Are there ways to self custody assets using hardware wallets, while making them more user friendly, without exchanging safety and security principles? Wallet developers such as Block and Ledger are building wallet experiences that make it easier to use both hardware and software wallets together more seamlessly. Integrating these wallets into Apple Wallet would allow people to use these wallets when spending with Apple Pay.
Block Wallet integration for Apple Wallet and Apple Pay
Alongside a mobile app, we are including a hardware device that acts as a second layer of protection for larger transactions, which means anything above a specific limit that customers decide for themselves in the wallet. Think of this like the difference between a checking account for everyday spending, where only the mobile phone is needed, and a savings account for larger infrequent transactions that warrant a little more friction in exchange for security and thus require the hardware in addition to the mobile app.
What would it look like to integrate Block’s wallet into Apple Wallet, where we could draw from the checking style account inside blocks wallet stack, ready for use when spending and making purchases with Apple Pay?
So why is this useful? A massive number of merchants around the world accept Apple Pay, and a massive number of people have learned to rely on Apple Pay to make purchases with these merchants. Allowing integrations for other wallets would enable people to spend out of their favorite self-custody wallets, including hardware wallets, inside the Apple Pay network. In addition, it allow Apple Wallet users to leverage existing features in Apple Wallet and Apple Pay, such as hide my email, biometrics, Passkeys, and order tracking while spending and drawing from a their self custody wallet.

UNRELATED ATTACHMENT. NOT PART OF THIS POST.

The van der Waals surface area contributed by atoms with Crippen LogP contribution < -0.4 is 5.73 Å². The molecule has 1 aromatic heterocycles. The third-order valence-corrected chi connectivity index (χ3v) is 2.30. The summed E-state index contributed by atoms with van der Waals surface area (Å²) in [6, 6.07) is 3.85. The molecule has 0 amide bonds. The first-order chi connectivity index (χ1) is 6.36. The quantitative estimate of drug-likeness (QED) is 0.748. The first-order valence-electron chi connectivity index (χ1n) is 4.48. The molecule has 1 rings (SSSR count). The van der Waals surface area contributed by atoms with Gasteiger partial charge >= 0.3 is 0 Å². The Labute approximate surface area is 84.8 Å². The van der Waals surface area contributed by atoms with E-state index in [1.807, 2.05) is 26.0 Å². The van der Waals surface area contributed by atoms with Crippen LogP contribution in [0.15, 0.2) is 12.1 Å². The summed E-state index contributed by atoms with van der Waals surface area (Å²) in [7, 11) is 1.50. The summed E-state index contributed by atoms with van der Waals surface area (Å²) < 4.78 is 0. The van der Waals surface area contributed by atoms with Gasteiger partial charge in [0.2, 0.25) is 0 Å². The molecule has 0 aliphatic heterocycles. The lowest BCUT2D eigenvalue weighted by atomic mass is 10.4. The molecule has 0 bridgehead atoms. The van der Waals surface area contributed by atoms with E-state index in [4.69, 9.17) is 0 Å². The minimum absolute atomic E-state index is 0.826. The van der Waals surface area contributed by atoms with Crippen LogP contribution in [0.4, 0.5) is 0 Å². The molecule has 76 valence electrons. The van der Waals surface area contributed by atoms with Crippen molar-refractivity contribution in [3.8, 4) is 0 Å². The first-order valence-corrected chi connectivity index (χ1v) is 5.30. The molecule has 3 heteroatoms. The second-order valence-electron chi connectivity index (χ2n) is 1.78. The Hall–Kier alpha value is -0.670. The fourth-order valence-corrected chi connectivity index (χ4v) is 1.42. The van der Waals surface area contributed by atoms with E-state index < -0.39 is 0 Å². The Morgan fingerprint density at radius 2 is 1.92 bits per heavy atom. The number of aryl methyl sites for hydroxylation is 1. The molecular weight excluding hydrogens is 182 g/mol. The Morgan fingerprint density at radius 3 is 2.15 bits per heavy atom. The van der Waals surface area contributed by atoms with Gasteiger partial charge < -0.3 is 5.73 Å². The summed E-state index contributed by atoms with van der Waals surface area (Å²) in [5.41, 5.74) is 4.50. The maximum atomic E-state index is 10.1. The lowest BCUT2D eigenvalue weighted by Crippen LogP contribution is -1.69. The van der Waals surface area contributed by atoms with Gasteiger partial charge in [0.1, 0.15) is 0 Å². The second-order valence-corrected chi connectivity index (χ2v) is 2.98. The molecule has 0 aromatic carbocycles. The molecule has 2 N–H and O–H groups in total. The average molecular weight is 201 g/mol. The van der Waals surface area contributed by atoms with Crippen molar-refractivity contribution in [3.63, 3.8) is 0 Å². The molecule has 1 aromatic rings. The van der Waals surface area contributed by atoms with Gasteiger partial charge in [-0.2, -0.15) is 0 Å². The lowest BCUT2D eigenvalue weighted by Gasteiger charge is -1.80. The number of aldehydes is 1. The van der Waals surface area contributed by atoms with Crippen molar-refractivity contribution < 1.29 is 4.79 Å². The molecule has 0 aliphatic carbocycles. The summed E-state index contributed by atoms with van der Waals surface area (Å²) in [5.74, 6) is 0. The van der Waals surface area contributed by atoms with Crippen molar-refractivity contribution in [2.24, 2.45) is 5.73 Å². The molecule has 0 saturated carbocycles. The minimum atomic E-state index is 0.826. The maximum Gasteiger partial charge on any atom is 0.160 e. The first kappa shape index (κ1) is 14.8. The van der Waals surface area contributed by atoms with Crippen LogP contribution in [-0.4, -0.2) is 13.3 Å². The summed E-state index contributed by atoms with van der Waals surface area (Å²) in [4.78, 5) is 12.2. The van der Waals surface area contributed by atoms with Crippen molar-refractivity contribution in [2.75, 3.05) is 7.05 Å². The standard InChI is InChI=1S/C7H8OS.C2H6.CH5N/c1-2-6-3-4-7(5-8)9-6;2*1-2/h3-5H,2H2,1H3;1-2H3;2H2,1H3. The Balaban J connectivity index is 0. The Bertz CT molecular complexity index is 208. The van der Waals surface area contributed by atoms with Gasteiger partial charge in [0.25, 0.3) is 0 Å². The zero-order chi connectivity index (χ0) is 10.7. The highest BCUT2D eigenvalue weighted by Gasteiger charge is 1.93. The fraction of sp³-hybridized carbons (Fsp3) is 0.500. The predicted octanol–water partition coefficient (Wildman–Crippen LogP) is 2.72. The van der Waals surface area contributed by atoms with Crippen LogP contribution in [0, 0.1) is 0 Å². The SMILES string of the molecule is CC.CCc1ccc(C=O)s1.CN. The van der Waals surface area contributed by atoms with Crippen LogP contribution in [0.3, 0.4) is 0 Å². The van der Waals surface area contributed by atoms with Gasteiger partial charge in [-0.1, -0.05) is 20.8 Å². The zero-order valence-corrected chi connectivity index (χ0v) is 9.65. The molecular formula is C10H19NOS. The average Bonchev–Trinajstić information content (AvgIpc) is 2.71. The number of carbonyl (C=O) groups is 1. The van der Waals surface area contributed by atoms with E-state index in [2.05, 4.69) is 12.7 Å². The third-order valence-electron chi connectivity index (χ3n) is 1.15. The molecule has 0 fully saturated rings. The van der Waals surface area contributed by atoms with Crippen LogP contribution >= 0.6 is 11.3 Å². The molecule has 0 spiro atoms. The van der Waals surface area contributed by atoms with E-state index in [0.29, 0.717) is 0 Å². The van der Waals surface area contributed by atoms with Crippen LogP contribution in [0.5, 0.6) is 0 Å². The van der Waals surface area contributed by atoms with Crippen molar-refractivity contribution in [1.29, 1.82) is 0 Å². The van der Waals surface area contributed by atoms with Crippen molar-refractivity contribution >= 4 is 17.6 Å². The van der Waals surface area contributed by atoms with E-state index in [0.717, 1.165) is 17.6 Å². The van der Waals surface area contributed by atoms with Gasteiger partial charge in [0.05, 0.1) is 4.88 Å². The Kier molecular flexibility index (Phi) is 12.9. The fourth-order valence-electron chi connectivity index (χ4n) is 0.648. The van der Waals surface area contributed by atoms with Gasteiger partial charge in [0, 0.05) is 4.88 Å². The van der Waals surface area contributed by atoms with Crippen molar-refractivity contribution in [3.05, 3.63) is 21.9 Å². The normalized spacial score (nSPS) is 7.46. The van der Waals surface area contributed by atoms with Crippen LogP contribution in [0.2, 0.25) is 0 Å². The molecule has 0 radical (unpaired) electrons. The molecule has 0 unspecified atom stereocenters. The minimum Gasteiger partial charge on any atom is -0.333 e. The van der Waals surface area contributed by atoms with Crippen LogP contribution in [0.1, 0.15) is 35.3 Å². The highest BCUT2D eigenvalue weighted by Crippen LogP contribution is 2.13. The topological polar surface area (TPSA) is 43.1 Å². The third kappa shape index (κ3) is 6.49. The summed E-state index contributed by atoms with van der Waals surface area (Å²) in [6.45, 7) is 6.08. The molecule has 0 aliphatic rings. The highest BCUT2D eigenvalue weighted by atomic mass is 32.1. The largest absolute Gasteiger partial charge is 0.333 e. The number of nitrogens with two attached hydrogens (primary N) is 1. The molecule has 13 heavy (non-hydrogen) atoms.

Self-Custody in Apple Wallet
The other experiment is direct self-custody inside Apple Wallet. For a Bitcoin wallet, a user could add a wallet, just like they would in other Bitcoin wallets on iOS. They could choose to generate a new wallet or import/add an existing one, with the private and public key stored inside Apple Wallet. Again, this would enable people to receive, store, and send with this wallet while having access to it when spending with Apple Pay, while also leveraging existing features in Apple Wallet such as hide my email, biometrics, Passkeys, order tracking, and others.
Self-Custody Bitcoin Wallet in Apple Wallet
Apple could choose to focus on Bitcoin. There are so many different ways you could build it. Some of the design choices that stick out are how to onboard new and exciting wallets, how to build and design private key storage, and private key recovery. Apple could even build their own hardware wallet designed to integrate with Apple Wallet.
Self-Custody Ethereum Wallet in Apple Wallet
The other self-custody wallet we are experimenting with in Apple Wallet is an Ethereum wallet. In the Ethereum wallet there are many similar choices and tradeoffs like how to onboard new and exciting wallets, how to build and design private key storage, and private key recovery. But there are new layers of complexity in Ethereum Wallets such as using other networks like Polygon inside Ethereum, how to store NFTs, and how to add additional wallets.
Play with the prototype, let me know what you think and we can use the feedback to iterate on the next Apple Wallet prototype.